Choosing tomorrow's doctorsBMJ 1996; 313 doi: https://doi.org/10.1136/bmj.313.7065.1149a (Published 02 November 1996) Cite this as: BMJ 1996;313:1149
Students' knowledge of the realities of the profession is important
- Caron Grainger,
- Eleanor Harries
- Consultant in public health medicine Research fellow Institute of Public and Environmental Health, University of Birmingham, Birmingham B15 2TT
EDITOR,—Sandra Goldbeck-Wood questions the adequacy of academic achievement alone as a selection criterion for entrants to medical school, focusing on the need to produce doctors who are good for patients.1 We believe that there is another issue for debate—namely, choosing doctors who can survive the system in order to be good for patients. We therefore offer a complementary approach to use alongside academic criteria.
Our work is based on a postal survey conducted in 1994 to determine morale among preregistration house officers who had been trained in Britain and were working in four health authority regions in England. The response rate was 59% (433/735). Two hundred and forty one of the respondents reported some degree of regret about studying medicine, the main reasons being interference with the rest of their life, long hours, and poor pay. High degrees of regret have implications for a person's wellbeing and morale, which, if that person is a doctor, may lead to detrimental effects on patients' care. Indeed, those respondents who reported regret were significantly more likely to suffer important psychological disturbances than those who did not report regret.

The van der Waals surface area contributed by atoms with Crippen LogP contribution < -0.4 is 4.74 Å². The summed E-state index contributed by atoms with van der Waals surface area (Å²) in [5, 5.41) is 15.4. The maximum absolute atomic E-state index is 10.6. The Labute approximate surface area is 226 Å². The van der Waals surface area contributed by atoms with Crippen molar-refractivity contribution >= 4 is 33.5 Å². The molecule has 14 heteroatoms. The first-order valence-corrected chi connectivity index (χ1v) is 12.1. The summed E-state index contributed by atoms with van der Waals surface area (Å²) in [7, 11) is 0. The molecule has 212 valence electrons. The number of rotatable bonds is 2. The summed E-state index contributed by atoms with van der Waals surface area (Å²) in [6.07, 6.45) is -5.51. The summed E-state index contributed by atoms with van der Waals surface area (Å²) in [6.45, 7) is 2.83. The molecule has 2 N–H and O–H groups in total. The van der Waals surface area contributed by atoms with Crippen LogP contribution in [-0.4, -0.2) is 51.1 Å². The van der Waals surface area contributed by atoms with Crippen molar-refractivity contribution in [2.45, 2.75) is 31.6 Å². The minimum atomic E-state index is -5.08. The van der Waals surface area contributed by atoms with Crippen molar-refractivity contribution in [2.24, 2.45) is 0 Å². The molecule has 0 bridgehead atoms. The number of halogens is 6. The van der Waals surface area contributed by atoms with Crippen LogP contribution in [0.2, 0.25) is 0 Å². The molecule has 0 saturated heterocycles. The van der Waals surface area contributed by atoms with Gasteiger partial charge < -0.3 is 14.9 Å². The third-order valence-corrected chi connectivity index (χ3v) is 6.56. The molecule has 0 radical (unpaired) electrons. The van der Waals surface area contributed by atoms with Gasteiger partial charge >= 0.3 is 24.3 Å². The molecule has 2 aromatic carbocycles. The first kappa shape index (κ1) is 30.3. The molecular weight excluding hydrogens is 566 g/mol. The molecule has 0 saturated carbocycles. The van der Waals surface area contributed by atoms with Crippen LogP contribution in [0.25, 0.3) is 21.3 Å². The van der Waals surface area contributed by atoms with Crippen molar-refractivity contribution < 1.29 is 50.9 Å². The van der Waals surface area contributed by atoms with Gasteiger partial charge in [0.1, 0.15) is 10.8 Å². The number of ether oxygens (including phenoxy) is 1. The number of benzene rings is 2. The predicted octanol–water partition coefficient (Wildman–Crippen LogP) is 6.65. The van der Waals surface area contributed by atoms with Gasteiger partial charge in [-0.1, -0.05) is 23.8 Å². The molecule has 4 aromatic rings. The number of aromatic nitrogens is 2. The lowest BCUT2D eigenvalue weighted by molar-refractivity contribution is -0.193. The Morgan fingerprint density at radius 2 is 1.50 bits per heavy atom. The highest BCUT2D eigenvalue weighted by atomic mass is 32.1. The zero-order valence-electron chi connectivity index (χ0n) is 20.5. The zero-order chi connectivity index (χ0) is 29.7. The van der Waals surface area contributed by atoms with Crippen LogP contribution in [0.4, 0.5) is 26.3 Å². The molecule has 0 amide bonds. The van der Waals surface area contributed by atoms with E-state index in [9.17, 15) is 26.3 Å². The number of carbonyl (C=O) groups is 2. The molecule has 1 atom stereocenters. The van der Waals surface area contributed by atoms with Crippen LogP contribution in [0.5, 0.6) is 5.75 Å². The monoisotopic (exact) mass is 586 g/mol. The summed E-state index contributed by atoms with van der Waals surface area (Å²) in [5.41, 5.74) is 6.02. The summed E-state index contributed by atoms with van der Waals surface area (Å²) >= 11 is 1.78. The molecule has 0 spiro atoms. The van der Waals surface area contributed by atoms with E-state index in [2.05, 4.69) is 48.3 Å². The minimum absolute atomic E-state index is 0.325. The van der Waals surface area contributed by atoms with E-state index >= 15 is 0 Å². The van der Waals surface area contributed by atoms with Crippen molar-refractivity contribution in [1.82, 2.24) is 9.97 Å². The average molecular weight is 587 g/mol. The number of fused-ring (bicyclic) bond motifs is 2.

Questions to ask prospective medical students
How old were you when you decided to become a doctor?
Have you ever considered studying for a career other than medicine?
What is the average number of hours that a preregistration house officer works?
How long will it take to get to consultant level?
How strong is your desire to study medicine?
What would your do if your grades at A level did not match the requirements for entry to medical school?
Several factors, which could be ascertained at selection, were associated with less regret later. These included knowledge of the length of the working hours of preregistration house officers, knowledge of the length of postgraduate training, and always having wanted to study medicine and no other career. Additionally, the strength of the desire to study medicine was significantly associated with regret, with those expressing a strong desire to study medicine experiencing less regret. Those who had decided on a career in medicine by the age of 15 had a significantly stronger desire to study medicine.
The association between knowledge of the realities of the medical profession before entry to medical school and the degree of regret at choosing a medical career suggests that students who can assimilate information and relate long term consequences to current decision making are better prepared for a medical career. The selection of undergraduates might therefore be improved by asking questions such as those in the box, although a prospective study would be required to confirm this. While people who are proactive in seeking information are to be welcomed in the profession, using this as the sole criterion for selection for medical school may result in people with a caring or empathic nature being rejected; this criterion should therefore be used as only part of the selection process.